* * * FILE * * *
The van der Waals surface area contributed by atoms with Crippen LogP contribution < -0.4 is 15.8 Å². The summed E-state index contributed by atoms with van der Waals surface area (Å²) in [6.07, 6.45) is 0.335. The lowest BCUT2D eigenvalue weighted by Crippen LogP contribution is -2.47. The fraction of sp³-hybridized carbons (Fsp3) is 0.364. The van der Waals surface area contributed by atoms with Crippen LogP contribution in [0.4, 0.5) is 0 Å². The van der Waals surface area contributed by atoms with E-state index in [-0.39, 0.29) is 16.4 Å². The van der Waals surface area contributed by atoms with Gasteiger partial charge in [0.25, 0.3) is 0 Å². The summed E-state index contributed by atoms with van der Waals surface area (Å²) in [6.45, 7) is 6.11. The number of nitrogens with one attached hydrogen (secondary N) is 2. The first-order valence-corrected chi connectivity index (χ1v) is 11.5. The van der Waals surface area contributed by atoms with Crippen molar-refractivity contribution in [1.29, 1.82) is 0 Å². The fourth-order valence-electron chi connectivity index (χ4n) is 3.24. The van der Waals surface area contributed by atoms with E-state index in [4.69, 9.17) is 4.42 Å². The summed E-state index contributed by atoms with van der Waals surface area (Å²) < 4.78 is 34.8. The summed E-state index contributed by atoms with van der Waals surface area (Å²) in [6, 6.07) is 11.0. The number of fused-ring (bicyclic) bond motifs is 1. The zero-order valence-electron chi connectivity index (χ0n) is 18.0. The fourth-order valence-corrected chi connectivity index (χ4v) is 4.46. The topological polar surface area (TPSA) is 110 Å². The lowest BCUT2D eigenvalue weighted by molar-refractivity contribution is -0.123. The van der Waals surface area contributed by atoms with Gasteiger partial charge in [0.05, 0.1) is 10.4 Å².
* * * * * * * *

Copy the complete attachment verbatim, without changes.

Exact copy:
The van der Waals surface area contributed by atoms with Crippen LogP contribution < -0.4 is 15.8 Å². The summed E-state index contributed by atoms with van der Waals surface area (Å²) in [6.07, 6.45) is 0.335. The lowest BCUT2D eigenvalue weighted by Crippen LogP contribution is -2.47. The fraction of sp³-hybridized carbons (Fsp3) is 0.364. The van der Waals surface area contributed by atoms with Crippen LogP contribution in [0.4, 0.5) is 0 Å². The van der Waals surface area contributed by atoms with E-state index in [-0.39, 0.29) is 16.4 Å². The van der Waals surface area contributed by atoms with Gasteiger partial charge in [0.25, 0.3) is 0 Å². The summed E-state index contributed by atoms with van der Waals surface area (Å²) in [6.45, 7) is 6.11. The number of nitrogens with one attached hydrogen (secondary N) is 2. The first-order valence-corrected chi connectivity index (χ1v) is 11.5. The van der Waals surface area contributed by atoms with Crippen molar-refractivity contribution in [1.29, 1.82) is 0 Å². The fourth-order valence-electron chi connectivity index (χ4n) is 3.24. The van der Waals surface area contributed by atoms with E-state index in [4.69, 9.17) is 4.42 Å². The summed E-state index contributed by atoms with van der Waals surface area (Å²) < 4.78 is 34.8. The summed E-state index contributed by atoms with van der Waals surface area (Å²) in [6, 6.07) is 11.0. The number of fused-ring (bicyclic) bond motifs is 1. The zero-order valence-electron chi connectivity index (χ0n) is 18.0. The fourth-order valence-corrected chi connectivity index (χ4v) is 4.46. The topological polar surface area (TPSA) is 110 Å². The lowest BCUT2D eigenvalue weighted by molar-refractivity contribution is -0.123. The van der Waals surface area contributed by atoms with Gasteiger partial charge in [0.05, 0.1) is 10.4 Å².